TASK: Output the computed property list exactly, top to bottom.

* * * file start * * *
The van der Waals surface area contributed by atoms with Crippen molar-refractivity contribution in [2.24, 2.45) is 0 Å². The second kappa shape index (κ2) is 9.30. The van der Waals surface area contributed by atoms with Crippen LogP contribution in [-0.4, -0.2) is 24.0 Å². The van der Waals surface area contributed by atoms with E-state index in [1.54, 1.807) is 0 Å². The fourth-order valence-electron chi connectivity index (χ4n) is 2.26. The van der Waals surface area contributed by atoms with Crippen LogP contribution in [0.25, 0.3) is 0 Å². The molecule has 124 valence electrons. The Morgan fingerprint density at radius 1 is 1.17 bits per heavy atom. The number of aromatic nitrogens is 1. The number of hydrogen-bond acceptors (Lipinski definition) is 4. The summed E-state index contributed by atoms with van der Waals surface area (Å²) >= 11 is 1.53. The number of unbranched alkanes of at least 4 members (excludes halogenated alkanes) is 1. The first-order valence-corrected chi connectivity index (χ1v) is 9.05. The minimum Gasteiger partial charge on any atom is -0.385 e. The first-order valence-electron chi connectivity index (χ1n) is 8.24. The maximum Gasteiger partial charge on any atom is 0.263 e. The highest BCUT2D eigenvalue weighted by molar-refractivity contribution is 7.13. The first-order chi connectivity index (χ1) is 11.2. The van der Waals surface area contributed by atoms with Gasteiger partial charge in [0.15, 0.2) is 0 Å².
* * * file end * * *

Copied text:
The van der Waals surface area contributed by atoms with Crippen molar-refractivity contribution in [2.24, 2.45) is 0 Å². The second kappa shape index (κ2) is 9.30. The van der Waals surface area contributed by atoms with Crippen LogP contribution in [-0.4, -0.2) is 24.0 Å². The van der Waals surface area contributed by atoms with E-state index in [1.54, 1.807) is 0 Å². The fourth-order valence-electron chi connectivity index (χ4n) is 2.26. The van der Waals surface area contributed by atoms with Crippen LogP contribution in [0.25, 0.3) is 0 Å². The molecule has 124 valence electrons. The Morgan fingerprint density at radius 1 is 1.17 bits per heavy atom. The number of aromatic nitrogens is 1. The number of hydrogen-bond acceptors (Lipinski definition) is 4. The summed E-state index contributed by atoms with van der Waals surface area (Å²) >= 11 is 1.53. The number of unbranched alkanes of at least 4 members (excludes halogenated alkanes) is 1. The first-order valence-corrected chi connectivity index (χ1v) is 9.05. The minimum Gasteiger partial charge on any atom is -0.385 e. The first-order valence-electron chi connectivity index (χ1n) is 8.24. The maximum Gasteiger partial charge on any atom is 0.263 e. The highest BCUT2D eigenvalue weighted by molar-refractivity contribution is 7.13. The first-order chi connectivity index (χ1) is 11.2. The van der Waals surface area contributed by atoms with Gasteiger partial charge in [0.15, 0.2) is 0 Å².